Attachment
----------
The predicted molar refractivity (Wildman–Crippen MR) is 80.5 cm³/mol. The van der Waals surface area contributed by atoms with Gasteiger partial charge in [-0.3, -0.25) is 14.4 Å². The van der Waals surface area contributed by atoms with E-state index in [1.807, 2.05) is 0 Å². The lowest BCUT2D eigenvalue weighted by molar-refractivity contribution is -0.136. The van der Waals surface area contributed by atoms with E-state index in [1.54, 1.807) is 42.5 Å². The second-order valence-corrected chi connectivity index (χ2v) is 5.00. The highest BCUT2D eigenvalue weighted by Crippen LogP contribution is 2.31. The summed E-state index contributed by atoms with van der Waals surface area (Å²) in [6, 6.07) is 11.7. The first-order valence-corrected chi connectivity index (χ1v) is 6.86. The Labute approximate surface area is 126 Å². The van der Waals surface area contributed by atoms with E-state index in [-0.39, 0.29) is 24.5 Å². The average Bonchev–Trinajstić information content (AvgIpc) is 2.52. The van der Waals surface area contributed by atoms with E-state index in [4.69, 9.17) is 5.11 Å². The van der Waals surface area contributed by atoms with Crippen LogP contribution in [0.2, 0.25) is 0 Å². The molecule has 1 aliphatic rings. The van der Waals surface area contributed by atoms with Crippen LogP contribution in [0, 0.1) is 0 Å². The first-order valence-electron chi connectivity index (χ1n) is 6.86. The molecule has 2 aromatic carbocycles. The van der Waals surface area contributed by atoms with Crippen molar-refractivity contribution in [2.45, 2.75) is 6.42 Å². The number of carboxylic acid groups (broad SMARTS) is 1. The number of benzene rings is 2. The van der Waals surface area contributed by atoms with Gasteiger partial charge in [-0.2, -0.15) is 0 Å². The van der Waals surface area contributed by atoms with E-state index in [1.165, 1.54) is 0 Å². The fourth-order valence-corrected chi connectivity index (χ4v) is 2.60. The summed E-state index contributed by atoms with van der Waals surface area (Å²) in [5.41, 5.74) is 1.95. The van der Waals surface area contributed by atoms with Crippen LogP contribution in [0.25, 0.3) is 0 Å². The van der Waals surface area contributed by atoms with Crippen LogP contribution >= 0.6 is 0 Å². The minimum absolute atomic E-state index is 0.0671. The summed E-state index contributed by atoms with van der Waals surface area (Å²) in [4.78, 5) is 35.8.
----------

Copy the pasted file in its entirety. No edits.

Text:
The predicted molar refractivity (Wildman–Crippen MR) is 80.5 cm³/mol. The van der Waals surface area contributed by atoms with Gasteiger partial charge in [-0.3, -0.25) is 14.4 Å². The van der Waals surface area contributed by atoms with E-state index in [1.807, 2.05) is 0 Å². The lowest BCUT2D eigenvalue weighted by molar-refractivity contribution is -0.136. The van der Waals surface area contributed by atoms with E-state index in [1.54, 1.807) is 42.5 Å². The second-order valence-corrected chi connectivity index (χ2v) is 5.00. The highest BCUT2D eigenvalue weighted by Crippen LogP contribution is 2.31. The summed E-state index contributed by atoms with van der Waals surface area (Å²) in [6, 6.07) is 11.7. The first-order valence-corrected chi connectivity index (χ1v) is 6.86. The Labute approximate surface area is 126 Å². The van der Waals surface area contributed by atoms with E-state index in [-0.39, 0.29) is 24.5 Å². The average Bonchev–Trinajstić information content (AvgIpc) is 2.52. The van der Waals surface area contributed by atoms with E-state index in [4.69, 9.17) is 5.11 Å². The van der Waals surface area contributed by atoms with Crippen LogP contribution in [0.2, 0.25) is 0 Å². The molecule has 1 aliphatic rings. The van der Waals surface area contributed by atoms with Crippen LogP contribution in [0, 0.1) is 0 Å². The first-order valence-electron chi connectivity index (χ1n) is 6.86. The molecule has 2 aromatic carbocycles. The van der Waals surface area contributed by atoms with Crippen molar-refractivity contribution in [2.45, 2.75) is 6.42 Å². The number of carboxylic acid groups (broad SMARTS) is 1. The number of benzene rings is 2. The van der Waals surface area contributed by atoms with Gasteiger partial charge in [-0.2, -0.15) is 0 Å². The van der Waals surface area contributed by atoms with E-state index in [1.165, 1.54) is 0 Å². The fourth-order valence-corrected chi connectivity index (χ4v) is 2.60. The summed E-state index contributed by atoms with van der Waals surface area (Å²) in [5.41, 5.74) is 1.95. The van der Waals surface area contributed by atoms with Crippen LogP contribution in [0.25, 0.3) is 0 Å². The van der Waals surface area contributed by atoms with Crippen LogP contribution >= 0.6 is 0 Å². The minimum absolute atomic E-state index is 0.0671. The summed E-state index contributed by atoms with van der Waals surface area (Å²) in [4.78, 5) is 35.8.